Parents are being urged to check whether their children are among thousands prescribed a liquid antibiotic in which glass fragments have been found in two bottles.
Pharmacists found the fragments when preparing oral solution of the Actavis brand of liquid amoxicillin for supply to patients, the Ministry of Health said today.
Although there have been no reports of harm to so far, the ministry says between 10,000 and 20,000 bottles of the brand are likely to have been dispensed since it became a fully-subsidised medicine on July 1.
It expects "a significant number" of those prescribed the medicine to be under six.
Up to 60,000 bottles are estimated to be in the distribution chain, the bulk of which officials are confident will be stopped and either held or returned to the distributor before reaching patients.
The ministry says a recall by the medicine's supplier in consultation with the Medsafe agency has been instigated as "a precautionary measure" as the glass fragments appear to have broken off the lips of the two bottles during manufacturing.
Pharmacists found the glass fragments and alerted the supplier, which told MedSafe on Tuesday afternoon.
It urges anyone prescribed amoxicillin liquid to check whether it is of the Actavis brand and, if so, to stop using it and contact their GP or the pharmacist who dispensed it, for a replacement.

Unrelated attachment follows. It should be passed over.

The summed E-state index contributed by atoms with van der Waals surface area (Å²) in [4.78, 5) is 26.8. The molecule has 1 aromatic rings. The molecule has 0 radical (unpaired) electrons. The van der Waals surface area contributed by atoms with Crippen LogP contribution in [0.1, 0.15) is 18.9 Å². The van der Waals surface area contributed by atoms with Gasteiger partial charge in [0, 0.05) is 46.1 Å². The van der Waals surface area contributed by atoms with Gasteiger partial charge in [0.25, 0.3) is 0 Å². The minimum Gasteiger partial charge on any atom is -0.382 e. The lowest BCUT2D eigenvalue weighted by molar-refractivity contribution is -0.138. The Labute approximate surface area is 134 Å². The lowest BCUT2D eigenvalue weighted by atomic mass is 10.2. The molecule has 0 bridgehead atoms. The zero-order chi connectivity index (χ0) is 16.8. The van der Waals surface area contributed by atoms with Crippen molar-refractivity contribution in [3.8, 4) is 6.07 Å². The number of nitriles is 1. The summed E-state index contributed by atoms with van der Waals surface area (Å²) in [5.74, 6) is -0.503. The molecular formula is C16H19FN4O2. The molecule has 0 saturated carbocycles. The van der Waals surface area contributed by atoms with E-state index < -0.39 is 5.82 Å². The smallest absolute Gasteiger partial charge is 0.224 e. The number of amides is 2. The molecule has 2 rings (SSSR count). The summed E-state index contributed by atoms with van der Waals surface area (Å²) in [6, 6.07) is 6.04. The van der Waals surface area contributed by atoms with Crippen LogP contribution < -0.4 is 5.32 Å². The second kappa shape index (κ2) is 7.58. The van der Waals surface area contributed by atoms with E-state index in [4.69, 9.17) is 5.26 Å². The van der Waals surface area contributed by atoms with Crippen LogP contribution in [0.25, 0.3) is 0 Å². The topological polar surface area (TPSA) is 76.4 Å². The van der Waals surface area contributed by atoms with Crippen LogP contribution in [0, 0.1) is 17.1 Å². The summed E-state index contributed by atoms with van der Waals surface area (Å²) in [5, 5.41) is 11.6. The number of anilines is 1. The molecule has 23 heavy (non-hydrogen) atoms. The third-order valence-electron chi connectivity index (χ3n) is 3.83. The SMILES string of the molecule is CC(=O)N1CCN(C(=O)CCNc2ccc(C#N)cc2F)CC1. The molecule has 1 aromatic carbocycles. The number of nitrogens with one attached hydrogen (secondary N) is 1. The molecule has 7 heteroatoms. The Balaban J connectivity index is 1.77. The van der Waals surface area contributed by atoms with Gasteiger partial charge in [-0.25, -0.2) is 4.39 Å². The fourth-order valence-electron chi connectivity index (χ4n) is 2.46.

Actavis amoxicillin liquid is packaged in glass bottles and available in two strengths - 125mg/5ml and 250mg/5ml.
The medicine is a frequently-prescribed antibiotic, often used to treat children for glue ear, chest, skin and urinary tract infections.
It is also used for other less common conditions.
The ministry says neither the capsule form of Actavis, nor other brands of amoxicillin, are affected by the medicine supplier's recall.
It says there is a "limited" supply of alternative brand liquid amoxicillin, and a number of suitable Government-funded alternative antibiotics remain available.
It is assuring caregivers that in most cases, children with a simple infection can miss a single dose of the antibiotic without concern.
But anyone with concerns or wanting advice should contact their doctor or ring Healthline or Plunketline.
It says any charge for services provided as a result of the recall will be at the discretion of GPs or pharmacists.
But it expects a significant number of those affected to be under six, for whom there will generally be no extra charge.
The ministry says that as the bottles of recalled medicine are sealed with aluminium foil caps, it is not possible to visually identify damage to their glass lips during or after manufacturing.
"Visual inspection will not identify glass fragments within their antibiotic powder."
• For more information, phone Healthline on 0800-611116 or Plunketline 0800-933922.